SPORTS
By Don Markus and Don Markus,SUN STAFF | June 17, 2002
FARMINGDALE, N.Y. - As a child growing up in Southern California, Tiger Woods played on public courses with threadbare tee boxes, patchy fairways and sandy greens. He didn't see the inside of a country club until he was a teen-ager. Those memories came back to Woods all week here at Bethpage State Park, where the 102nd U.S. Open was contested on a public facility for the first time in its history. The Black Course didn't evoke the same kinds of thoughts for Woods as those municipals he played back home.
NEWS
March 18, 2000
DECIPHERING the human genetic code, identifying and sequencing more than 100,000 genes that determine the body's development, is a formidable, complex task. So too is the legal challenge to determine what is proprietary information that can be patented by gene research companies, and what genetic information should be public property. In the balance is the discovery and treatment of myriad diseases and genetic disorders, a scientific breakthrough of unthinkable magnitude. Four years ago, the leading industrial nations agreed to an informal program of complete, continuous release of information gathered by the international Human Genome Project.
FEATURES
By Los Angeles Times | January 27, 1992
HOLLYWOOD -- Director Francis Ford Coppola wants to make it quite clear that his Dracula movie is unlike any other Dracula movie. He's calling it "Bram Stoker's Dracula," and claims it is the only film version that offers the complete story from the 1897 Stoker novel of the vampire count, which has been made into scores of movies through the years.Coppola's film, which is finishing up shooting on the Columbia lot, stars Gary Oldman as Count Dracula, Winona Ryder as Mina and Anthony Hopkins as Van Helsing in a particularly erotic telling of the Dracula legend.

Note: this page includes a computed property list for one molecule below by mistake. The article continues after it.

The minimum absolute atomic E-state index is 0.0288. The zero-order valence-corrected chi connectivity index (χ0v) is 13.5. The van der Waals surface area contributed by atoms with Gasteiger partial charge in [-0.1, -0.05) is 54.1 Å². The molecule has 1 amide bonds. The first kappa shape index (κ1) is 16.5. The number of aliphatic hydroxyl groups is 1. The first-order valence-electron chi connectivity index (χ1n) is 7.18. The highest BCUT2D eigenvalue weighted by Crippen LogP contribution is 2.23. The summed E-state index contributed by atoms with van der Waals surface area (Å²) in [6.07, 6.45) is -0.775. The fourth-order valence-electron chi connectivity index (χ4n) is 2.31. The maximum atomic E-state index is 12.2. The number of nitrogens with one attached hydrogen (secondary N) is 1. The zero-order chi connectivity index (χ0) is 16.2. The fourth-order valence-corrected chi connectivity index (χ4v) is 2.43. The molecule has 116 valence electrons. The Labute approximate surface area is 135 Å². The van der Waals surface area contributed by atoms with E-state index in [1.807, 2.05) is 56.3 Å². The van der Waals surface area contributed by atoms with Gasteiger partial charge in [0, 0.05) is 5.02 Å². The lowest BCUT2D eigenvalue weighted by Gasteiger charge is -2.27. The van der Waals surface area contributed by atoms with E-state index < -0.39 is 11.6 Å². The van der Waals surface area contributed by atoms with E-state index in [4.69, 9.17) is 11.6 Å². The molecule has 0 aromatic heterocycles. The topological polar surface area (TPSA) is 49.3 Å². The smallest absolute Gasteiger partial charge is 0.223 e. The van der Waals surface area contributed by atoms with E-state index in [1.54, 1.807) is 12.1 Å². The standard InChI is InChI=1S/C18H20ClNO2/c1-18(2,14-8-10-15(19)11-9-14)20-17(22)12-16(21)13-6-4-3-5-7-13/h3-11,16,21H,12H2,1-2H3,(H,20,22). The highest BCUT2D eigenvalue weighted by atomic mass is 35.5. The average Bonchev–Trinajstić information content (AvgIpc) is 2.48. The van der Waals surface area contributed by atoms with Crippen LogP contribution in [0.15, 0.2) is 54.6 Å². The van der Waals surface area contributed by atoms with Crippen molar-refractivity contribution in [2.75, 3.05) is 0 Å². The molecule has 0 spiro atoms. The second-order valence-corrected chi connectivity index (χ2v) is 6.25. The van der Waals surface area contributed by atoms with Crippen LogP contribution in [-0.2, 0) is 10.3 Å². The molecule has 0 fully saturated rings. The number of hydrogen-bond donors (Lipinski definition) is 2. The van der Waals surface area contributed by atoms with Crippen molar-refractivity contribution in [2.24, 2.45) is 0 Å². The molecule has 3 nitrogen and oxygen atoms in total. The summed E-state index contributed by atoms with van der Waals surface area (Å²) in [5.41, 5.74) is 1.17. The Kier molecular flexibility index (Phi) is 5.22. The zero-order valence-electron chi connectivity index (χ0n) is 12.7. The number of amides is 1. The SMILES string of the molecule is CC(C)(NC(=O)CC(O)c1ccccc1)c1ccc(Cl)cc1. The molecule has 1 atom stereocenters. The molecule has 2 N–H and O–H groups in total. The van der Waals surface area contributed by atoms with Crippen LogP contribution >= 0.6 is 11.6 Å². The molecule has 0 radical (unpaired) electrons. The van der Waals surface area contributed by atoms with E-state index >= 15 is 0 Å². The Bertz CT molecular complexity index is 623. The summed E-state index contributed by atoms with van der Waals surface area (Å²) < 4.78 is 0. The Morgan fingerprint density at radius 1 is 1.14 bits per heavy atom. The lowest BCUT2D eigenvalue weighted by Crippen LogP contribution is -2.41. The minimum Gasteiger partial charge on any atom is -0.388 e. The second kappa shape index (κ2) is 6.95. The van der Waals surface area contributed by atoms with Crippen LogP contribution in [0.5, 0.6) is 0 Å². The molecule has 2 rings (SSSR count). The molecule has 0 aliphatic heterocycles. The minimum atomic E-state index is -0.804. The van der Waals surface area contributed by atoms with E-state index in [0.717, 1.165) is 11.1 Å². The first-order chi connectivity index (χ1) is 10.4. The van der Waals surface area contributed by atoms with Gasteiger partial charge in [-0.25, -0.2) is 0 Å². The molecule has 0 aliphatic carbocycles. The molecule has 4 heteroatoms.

NEWS
March 18, 2000
DECIPHERING the human genetic code, identifying and sequencing more than 100,000 genes that determine the body's development, is a formidable, complex task. So too is the legal challenge to determine what is proprietary information that can be patented by gene research companies, and what genetic information should be public property. In the balance is the discovery and treatment of myriad diseases and genetic disorders, a scientific breakthrough of unthinkable magnitude. Four years ago, the leading industrial nations agreed to an informal program of complete, continuous release of information gathered by the international Human Genome Project.
SPORTS
By Don Markus and Don Markus,SUN STAFF | June 17, 2002
FARMINGDALE, N.Y. - As a child growing up in Southern California, Tiger Woods played on public courses with threadbare tee boxes, patchy fairways and sandy greens. He didn't see the inside of a country club until he was a teen-ager. Those memories came back to Woods all week here at Bethpage State Park, where the 102nd U.S. Open was contested on a public facility for the first time in its history. The Black Course didn't evoke the same kinds of thoughts for Woods as those municipals he played back home.
FEATURES
By Los Angeles Times | August 1, 1991
LOS ANGELES -- A federal appeals court ruled yesterday that the familiar Oscar statuette that universally symbolizes the Academy Awards is protected by federal copyright laws, striking down an earlier decision that the Oscar had entered the public domain.
NEWS
By Jack W. Germond & Jules Witcover | April 30, 1991
Washington -- THERE ARE TWO legitimate questions to be raised about the personal life of Sen. Charles S. Robb. The first is whether, while serving as governor of Virginia more than seven years ago, he observed cocaine being used at a party he attended. The second is whether Robb's associates have threatened potential witnesses to damaging personal conduct on his part.If the answer to either of these questions is affirmative, Robb may be vulnerable to charges he broke the law. But so far neither has been answered.